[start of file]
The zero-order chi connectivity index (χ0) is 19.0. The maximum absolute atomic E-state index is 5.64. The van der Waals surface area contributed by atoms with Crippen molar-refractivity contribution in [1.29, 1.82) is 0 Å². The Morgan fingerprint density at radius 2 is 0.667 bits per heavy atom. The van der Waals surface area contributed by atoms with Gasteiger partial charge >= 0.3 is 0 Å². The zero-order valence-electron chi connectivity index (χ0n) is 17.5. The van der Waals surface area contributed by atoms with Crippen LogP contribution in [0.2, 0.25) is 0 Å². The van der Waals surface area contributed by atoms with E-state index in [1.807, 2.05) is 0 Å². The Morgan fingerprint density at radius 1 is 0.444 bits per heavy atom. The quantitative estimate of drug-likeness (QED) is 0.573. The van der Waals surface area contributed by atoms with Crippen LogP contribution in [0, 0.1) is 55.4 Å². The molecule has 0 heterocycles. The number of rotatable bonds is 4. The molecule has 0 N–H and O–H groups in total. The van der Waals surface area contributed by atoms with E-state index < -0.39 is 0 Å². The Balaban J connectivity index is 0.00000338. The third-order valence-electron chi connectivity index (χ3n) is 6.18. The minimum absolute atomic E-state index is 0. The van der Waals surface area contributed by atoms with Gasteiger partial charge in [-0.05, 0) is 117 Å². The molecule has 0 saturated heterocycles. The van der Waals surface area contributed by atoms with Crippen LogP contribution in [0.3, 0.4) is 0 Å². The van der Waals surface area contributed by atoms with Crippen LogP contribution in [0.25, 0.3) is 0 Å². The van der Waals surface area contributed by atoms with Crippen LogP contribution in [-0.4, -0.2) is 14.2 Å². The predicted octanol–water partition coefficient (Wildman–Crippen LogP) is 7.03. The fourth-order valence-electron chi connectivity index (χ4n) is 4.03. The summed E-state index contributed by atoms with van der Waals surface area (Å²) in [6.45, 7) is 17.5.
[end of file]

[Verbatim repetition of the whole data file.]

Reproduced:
The zero-order chi connectivity index (χ0) is 19.0. The maximum absolute atomic E-state index is 5.64. The van der Waals surface area contributed by atoms with Crippen molar-refractivity contribution in [1.29, 1.82) is 0 Å². The Morgan fingerprint density at radius 2 is 0.667 bits per heavy atom. The van der Waals surface area contributed by atoms with Gasteiger partial charge >= 0.3 is 0 Å². The zero-order valence-electron chi connectivity index (χ0n) is 17.5. The van der Waals surface area contributed by atoms with Crippen LogP contribution in [0.2, 0.25) is 0 Å². The van der Waals surface area contributed by atoms with E-state index in [1.807, 2.05) is 0 Å². The Morgan fingerprint density at radius 1 is 0.444 bits per heavy atom. The quantitative estimate of drug-likeness (QED) is 0.573. The van der Waals surface area contributed by atoms with Crippen LogP contribution in [0, 0.1) is 55.4 Å². The molecule has 0 heterocycles. The number of rotatable bonds is 4. The molecule has 0 N–H and O–H groups in total. The van der Waals surface area contributed by atoms with E-state index < -0.39 is 0 Å². The Balaban J connectivity index is 0.00000338. The third-order valence-electron chi connectivity index (χ3n) is 6.18. The minimum absolute atomic E-state index is 0. The van der Waals surface area contributed by atoms with Gasteiger partial charge in [-0.05, 0) is 117 Å². The molecule has 0 saturated heterocycles. The van der Waals surface area contributed by atoms with Crippen LogP contribution in [0.3, 0.4) is 0 Å². The van der Waals surface area contributed by atoms with Crippen LogP contribution in [0.25, 0.3) is 0 Å². The van der Waals surface area contributed by atoms with Crippen LogP contribution in [-0.4, -0.2) is 14.2 Å². The predicted octanol–water partition coefficient (Wildman–Crippen LogP) is 7.03. The fourth-order valence-electron chi connectivity index (χ4n) is 4.03. The summed E-state index contributed by atoms with van der Waals surface area (Å²) in [6.45, 7) is 17.5.